• 2 ribs celery, chopped
  • 1 sweet potato, peeled and diced into 1/2″ inch cubes
  • 3 quarts beef stock (I use Better Than Bouillon)
  • 3 cans white beans (Cannellini or Great Northern)
  • 4 cloves garlic, minced *increase or decrease depending on the likelihood of vampires
  • 5 large handfuls of kale
  • shredded or grated Parmesan cheese *optional

Instructions

  • Brown the sausage over medium low heat and add the onion, bell pepper, and celery. (You may substitute 2 cups of frozen, seasoning blend). Continue to stir frequently until the onions are translucent)
  • Add the diced sweet potato and just enough stock to cover the potatoes in liquid. Turn the heat up a little and cover tightly. (This allows the sweet potatoes to cook quickly.)
  • As soon as the sweet potatoes are fork tender, add the beef stock, beans, and garlic. Depending on your stove and cookware you may turn up the heat, if your stock pot isn’t thin. ( Thin cookware increases the likelihood of scorching).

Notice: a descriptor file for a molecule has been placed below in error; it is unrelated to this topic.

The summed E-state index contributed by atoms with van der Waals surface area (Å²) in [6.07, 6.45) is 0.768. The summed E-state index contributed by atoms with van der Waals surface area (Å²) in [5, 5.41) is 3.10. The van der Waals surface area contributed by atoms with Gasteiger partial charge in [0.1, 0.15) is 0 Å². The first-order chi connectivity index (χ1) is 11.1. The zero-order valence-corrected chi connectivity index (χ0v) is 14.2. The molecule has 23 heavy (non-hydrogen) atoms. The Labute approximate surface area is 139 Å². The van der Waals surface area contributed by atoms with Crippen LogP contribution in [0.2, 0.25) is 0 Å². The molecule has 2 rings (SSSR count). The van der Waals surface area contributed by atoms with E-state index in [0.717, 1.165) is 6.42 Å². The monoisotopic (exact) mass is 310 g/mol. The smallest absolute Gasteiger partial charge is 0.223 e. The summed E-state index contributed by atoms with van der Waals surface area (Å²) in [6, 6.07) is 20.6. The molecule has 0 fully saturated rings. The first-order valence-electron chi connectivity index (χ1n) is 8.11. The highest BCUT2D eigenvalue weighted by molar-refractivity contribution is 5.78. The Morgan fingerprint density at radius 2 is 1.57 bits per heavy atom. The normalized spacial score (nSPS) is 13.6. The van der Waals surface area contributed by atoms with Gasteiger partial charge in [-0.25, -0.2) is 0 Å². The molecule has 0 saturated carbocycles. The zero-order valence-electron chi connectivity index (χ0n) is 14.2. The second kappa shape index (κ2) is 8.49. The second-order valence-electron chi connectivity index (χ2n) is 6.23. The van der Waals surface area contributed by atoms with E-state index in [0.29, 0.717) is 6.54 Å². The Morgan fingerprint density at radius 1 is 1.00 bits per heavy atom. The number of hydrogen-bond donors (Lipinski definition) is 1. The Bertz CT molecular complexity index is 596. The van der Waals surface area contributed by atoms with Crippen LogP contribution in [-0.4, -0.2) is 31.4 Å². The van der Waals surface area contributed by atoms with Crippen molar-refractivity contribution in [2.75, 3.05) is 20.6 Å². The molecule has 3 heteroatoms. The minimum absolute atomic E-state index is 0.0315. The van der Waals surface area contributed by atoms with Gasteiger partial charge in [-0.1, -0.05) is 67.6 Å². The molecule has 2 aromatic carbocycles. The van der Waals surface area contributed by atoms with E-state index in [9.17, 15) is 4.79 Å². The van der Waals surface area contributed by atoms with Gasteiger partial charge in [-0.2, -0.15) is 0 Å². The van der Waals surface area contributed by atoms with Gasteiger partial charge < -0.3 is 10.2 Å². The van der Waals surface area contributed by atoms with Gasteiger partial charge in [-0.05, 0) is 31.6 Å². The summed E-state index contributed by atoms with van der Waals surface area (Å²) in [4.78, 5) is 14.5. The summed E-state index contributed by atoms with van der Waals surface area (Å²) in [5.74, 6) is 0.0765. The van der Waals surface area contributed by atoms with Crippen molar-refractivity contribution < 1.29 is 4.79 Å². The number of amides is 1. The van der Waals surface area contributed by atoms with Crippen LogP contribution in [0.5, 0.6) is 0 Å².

• When the soup reaches a simmer add the kale and cook until the greens are as tender as you prefer. (About ten minutes)
  • Ladle into bowls and garnish with Parmesan.

*Slow cooker variation – brown the sausage and then add it to the crock. Add all of the ingredients, except the kale and cook on low at least 5 hours. Turn the setting to high, add the kale and cook for an additional 45 minutes.

Enjoy!

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Weekly Menu Plan #22

Heather says

I promise this site isn’t going to change into what are those weirdos eating this week. I’m trying to get back into the habit of writing more consistently and unfortunately or fortunately for you, Monday morning is a really good time for me. (I’ll try to knock out a few reader questions this week, too.)